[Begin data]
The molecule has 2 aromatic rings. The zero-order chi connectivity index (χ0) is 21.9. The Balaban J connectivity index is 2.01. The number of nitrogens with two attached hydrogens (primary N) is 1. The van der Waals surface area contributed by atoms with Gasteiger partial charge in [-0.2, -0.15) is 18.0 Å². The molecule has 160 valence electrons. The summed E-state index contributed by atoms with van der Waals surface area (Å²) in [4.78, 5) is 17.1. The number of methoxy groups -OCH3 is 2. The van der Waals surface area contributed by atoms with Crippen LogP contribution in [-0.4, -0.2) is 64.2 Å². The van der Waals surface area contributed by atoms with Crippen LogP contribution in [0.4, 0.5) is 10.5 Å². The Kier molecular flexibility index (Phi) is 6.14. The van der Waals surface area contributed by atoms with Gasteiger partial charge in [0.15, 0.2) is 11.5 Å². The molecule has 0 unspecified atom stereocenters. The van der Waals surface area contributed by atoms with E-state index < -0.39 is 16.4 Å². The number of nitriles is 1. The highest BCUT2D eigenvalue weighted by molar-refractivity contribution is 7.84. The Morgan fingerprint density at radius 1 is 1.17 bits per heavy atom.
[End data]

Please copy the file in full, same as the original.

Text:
The molecule has 2 aromatic rings. The zero-order chi connectivity index (χ0) is 21.9. The Balaban J connectivity index is 2.01. The number of nitrogens with two attached hydrogens (primary N) is 1. The van der Waals surface area contributed by atoms with Gasteiger partial charge in [-0.2, -0.15) is 18.0 Å². The molecule has 160 valence electrons. The summed E-state index contributed by atoms with van der Waals surface area (Å²) in [4.78, 5) is 17.1. The number of methoxy groups -OCH3 is 2. The van der Waals surface area contributed by atoms with Crippen LogP contribution in [-0.4, -0.2) is 64.2 Å². The van der Waals surface area contributed by atoms with Crippen LogP contribution in [0.4, 0.5) is 10.5 Å². The Kier molecular flexibility index (Phi) is 6.14. The van der Waals surface area contributed by atoms with Gasteiger partial charge in [0.15, 0.2) is 11.5 Å². The molecule has 0 unspecified atom stereocenters. The van der Waals surface area contributed by atoms with E-state index < -0.39 is 16.4 Å². The number of nitriles is 1. The highest BCUT2D eigenvalue weighted by molar-refractivity contribution is 7.84. The Morgan fingerprint density at radius 1 is 1.17 bits per heavy atom.